The multiband compressor was used to squash the low end frequencies a little and make them feel a bit tighter, I also lightly boosted them to get the Kick and Bass pumping more. I also used a small amount on the high-mid frequencies which helped to bring out more of the Guitars and Kick attack. The EQ was used to remove some of the really low sub Bass energy because I don't really need it for the sound replacement and reduced around 470Hz to get rid of some muddiness. I also used a high shelf boost to bring out the Cymbals and a slight 1kHz boost to bring out the Guitars more as well. I then used another compressor to take some of the bigger Snare and Cymbal transients to make the limiter work smoother and not have to deal with so many big audio spikes. This compressor also has a high pass function where you can select a certain amount of low frequencies to not be affect by the it, I used the high pass up to 100hz because I didn't want the Kick and Bass to be compressed anymore that what they are. It also means I can dial in the setting differently without the whole track being affected by the low end energy. Lastly I used the limiter and kept on reducing the threshold until the loudness meter was showing an average of -10LUFS, see images below.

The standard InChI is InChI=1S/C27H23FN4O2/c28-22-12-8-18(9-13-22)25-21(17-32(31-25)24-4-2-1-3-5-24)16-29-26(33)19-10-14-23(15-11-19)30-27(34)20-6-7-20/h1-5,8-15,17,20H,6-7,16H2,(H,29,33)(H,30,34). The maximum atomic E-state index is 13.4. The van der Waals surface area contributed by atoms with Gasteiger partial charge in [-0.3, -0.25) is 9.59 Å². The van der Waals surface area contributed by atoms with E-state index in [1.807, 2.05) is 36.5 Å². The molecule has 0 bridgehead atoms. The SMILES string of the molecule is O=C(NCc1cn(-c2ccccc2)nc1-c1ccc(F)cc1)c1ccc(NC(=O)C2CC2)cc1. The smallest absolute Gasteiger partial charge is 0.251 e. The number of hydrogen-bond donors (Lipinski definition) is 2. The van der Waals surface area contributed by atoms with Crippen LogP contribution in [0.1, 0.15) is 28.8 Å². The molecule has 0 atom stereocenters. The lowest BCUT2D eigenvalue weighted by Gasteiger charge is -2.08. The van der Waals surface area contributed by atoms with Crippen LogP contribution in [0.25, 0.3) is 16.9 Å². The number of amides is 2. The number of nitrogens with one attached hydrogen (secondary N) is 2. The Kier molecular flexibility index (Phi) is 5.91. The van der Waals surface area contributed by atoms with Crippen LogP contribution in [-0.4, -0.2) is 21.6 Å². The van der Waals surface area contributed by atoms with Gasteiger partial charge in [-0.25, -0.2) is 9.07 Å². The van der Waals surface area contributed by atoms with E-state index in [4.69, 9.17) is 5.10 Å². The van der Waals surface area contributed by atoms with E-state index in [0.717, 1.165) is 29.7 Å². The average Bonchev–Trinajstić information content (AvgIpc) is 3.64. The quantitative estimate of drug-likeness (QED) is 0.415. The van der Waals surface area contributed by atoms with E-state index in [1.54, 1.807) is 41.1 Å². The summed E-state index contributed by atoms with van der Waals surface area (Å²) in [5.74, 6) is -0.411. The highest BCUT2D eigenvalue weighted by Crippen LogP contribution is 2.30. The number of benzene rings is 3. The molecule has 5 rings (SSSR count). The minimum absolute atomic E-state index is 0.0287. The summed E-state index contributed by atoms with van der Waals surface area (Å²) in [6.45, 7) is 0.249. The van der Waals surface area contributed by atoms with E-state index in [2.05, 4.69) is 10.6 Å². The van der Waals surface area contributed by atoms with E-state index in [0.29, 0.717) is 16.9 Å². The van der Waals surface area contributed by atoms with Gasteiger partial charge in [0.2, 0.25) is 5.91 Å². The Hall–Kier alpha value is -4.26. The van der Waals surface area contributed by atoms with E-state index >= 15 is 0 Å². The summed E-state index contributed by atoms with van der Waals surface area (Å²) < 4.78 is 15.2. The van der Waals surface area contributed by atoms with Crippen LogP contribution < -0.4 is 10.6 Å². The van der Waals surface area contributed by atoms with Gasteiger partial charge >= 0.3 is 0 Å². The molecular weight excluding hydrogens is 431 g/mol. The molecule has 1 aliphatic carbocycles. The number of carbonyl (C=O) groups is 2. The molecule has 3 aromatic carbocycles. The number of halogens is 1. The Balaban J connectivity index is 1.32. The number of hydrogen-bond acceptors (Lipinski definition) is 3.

I really am very happy with how the track turned out, its sounding pretty good for such a simple mix or maybe it sounds good because I haven't messed with it too much. Aesthetically I think it fits really well with the dark and intense Doom environment and will act as a good foundation for the sound replacement. Even for such a simple mix there was still a lot to talk about, more than what I had initially expected. You can listen to the final track on my productions page below the videos https://www.ryanvaneerde.com/my-productions.